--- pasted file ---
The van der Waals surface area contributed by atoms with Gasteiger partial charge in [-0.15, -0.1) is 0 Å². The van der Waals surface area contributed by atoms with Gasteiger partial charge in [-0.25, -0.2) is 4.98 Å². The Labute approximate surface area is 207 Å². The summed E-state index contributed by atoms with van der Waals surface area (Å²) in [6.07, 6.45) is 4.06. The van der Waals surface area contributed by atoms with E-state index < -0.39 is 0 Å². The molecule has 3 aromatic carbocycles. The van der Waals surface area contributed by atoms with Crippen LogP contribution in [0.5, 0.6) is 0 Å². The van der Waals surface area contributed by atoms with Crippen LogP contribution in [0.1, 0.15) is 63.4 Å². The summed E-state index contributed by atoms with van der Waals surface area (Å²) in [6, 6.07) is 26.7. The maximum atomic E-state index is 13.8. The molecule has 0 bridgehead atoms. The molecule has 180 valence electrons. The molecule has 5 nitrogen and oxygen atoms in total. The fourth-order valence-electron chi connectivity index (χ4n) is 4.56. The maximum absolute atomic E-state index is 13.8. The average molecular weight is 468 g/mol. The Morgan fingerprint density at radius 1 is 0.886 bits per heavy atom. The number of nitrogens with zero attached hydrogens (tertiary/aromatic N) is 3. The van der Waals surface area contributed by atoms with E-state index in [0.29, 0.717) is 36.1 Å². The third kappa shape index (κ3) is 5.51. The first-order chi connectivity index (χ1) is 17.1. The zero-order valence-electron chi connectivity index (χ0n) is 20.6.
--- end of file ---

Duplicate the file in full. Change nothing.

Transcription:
The van der Waals surface area contributed by atoms with Gasteiger partial charge in [-0.15, -0.1) is 0 Å². The van der Waals surface area contributed by atoms with Gasteiger partial charge in [-0.25, -0.2) is 4.98 Å². The Labute approximate surface area is 207 Å². The summed E-state index contributed by atoms with van der Waals surface area (Å²) in [6.07, 6.45) is 4.06. The van der Waals surface area contributed by atoms with E-state index < -0.39 is 0 Å². The molecule has 3 aromatic carbocycles. The van der Waals surface area contributed by atoms with Crippen LogP contribution in [0.5, 0.6) is 0 Å². The van der Waals surface area contributed by atoms with Crippen LogP contribution in [0.1, 0.15) is 63.4 Å². The summed E-state index contributed by atoms with van der Waals surface area (Å²) in [6, 6.07) is 26.7. The maximum atomic E-state index is 13.8. The molecule has 0 bridgehead atoms. The molecule has 180 valence electrons. The molecule has 5 nitrogen and oxygen atoms in total. The fourth-order valence-electron chi connectivity index (χ4n) is 4.56. The maximum absolute atomic E-state index is 13.8. The average molecular weight is 468 g/mol. The Morgan fingerprint density at radius 1 is 0.886 bits per heavy atom. The number of nitrogens with zero attached hydrogens (tertiary/aromatic N) is 3. The van der Waals surface area contributed by atoms with E-state index in [0.29, 0.717) is 36.1 Å². The third kappa shape index (κ3) is 5.51. The first-order chi connectivity index (χ1) is 17.1. The zero-order valence-electron chi connectivity index (χ0n) is 20.6.